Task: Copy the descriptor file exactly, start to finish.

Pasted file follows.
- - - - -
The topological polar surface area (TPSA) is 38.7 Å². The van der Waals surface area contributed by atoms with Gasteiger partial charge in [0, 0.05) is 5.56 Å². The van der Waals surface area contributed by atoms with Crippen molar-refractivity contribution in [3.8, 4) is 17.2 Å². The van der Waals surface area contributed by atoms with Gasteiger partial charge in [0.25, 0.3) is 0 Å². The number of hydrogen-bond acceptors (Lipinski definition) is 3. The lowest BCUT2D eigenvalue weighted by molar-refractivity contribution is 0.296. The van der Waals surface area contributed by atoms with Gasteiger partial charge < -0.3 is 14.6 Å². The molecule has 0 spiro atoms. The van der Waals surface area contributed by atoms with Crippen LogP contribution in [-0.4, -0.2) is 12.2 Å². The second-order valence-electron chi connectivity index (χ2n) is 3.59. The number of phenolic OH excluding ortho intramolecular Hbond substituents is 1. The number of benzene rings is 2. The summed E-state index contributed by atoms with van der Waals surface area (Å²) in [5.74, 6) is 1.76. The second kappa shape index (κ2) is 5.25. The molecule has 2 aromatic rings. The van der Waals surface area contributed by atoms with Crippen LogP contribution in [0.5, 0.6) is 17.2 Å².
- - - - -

The topological polar surface area (TPSA) is 38.7 Å². The van der Waals surface area contributed by atoms with Gasteiger partial charge in [0, 0.05) is 5.56 Å². The van der Waals surface area contributed by atoms with Crippen molar-refractivity contribution in [3.8, 4) is 17.2 Å². The van der Waals surface area contributed by atoms with Gasteiger partial charge in [0.25, 0.3) is 0 Å². The number of hydrogen-bond acceptors (Lipinski definition) is 3. The lowest BCUT2D eigenvalue weighted by molar-refractivity contribution is 0.296. The van der Waals surface area contributed by atoms with Gasteiger partial charge < -0.3 is 14.6 Å². The molecule has 0 spiro atoms. The van der Waals surface area contributed by atoms with Crippen LogP contribution in [-0.4, -0.2) is 12.2 Å². The second-order valence-electron chi connectivity index (χ2n) is 3.59. The number of phenolic OH excluding ortho intramolecular Hbond substituents is 1. The number of benzene rings is 2. The summed E-state index contributed by atoms with van der Waals surface area (Å²) in [5.74, 6) is 1.76. The second kappa shape index (κ2) is 5.25. The molecule has 2 aromatic rings. The van der Waals surface area contributed by atoms with Crippen LogP contribution in [0.5, 0.6) is 17.2 Å².